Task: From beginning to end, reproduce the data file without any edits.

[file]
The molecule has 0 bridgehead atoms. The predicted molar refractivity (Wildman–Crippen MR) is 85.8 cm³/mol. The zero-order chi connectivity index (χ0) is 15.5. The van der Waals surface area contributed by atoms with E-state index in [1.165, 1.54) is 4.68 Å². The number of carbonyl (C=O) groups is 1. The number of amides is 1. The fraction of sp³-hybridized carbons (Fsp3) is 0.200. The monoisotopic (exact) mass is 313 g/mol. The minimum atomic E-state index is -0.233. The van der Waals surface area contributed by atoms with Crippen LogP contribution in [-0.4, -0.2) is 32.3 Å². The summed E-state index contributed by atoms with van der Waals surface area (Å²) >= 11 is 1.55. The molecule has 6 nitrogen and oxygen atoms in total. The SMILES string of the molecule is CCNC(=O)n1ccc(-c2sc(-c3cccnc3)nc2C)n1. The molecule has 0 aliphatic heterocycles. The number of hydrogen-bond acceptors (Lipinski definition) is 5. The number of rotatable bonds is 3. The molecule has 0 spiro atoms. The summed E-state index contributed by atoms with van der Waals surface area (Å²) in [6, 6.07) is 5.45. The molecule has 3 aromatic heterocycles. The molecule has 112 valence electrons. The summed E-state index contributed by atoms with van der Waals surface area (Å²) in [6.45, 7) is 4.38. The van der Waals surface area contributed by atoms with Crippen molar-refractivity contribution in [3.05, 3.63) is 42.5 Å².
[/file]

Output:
The molecule has 0 bridgehead atoms. The predicted molar refractivity (Wildman–Crippen MR) is 85.8 cm³/mol. The zero-order chi connectivity index (χ0) is 15.5. The van der Waals surface area contributed by atoms with E-state index in [1.165, 1.54) is 4.68 Å². The number of carbonyl (C=O) groups is 1. The number of amides is 1. The fraction of sp³-hybridized carbons (Fsp3) is 0.200. The monoisotopic (exact) mass is 313 g/mol. The minimum atomic E-state index is -0.233. The van der Waals surface area contributed by atoms with Crippen LogP contribution in [-0.4, -0.2) is 32.3 Å². The summed E-state index contributed by atoms with van der Waals surface area (Å²) >= 11 is 1.55. The molecule has 6 nitrogen and oxygen atoms in total. The SMILES string of the molecule is CCNC(=O)n1ccc(-c2sc(-c3cccnc3)nc2C)n1. The molecule has 0 aliphatic heterocycles. The number of hydrogen-bond acceptors (Lipinski definition) is 5. The number of rotatable bonds is 3. The molecule has 0 spiro atoms. The summed E-state index contributed by atoms with van der Waals surface area (Å²) in [6, 6.07) is 5.45. The molecule has 3 aromatic heterocycles. The molecule has 112 valence electrons. The summed E-state index contributed by atoms with van der Waals surface area (Å²) in [6.45, 7) is 4.38. The van der Waals surface area contributed by atoms with Crippen molar-refractivity contribution in [3.05, 3.63) is 42.5 Å².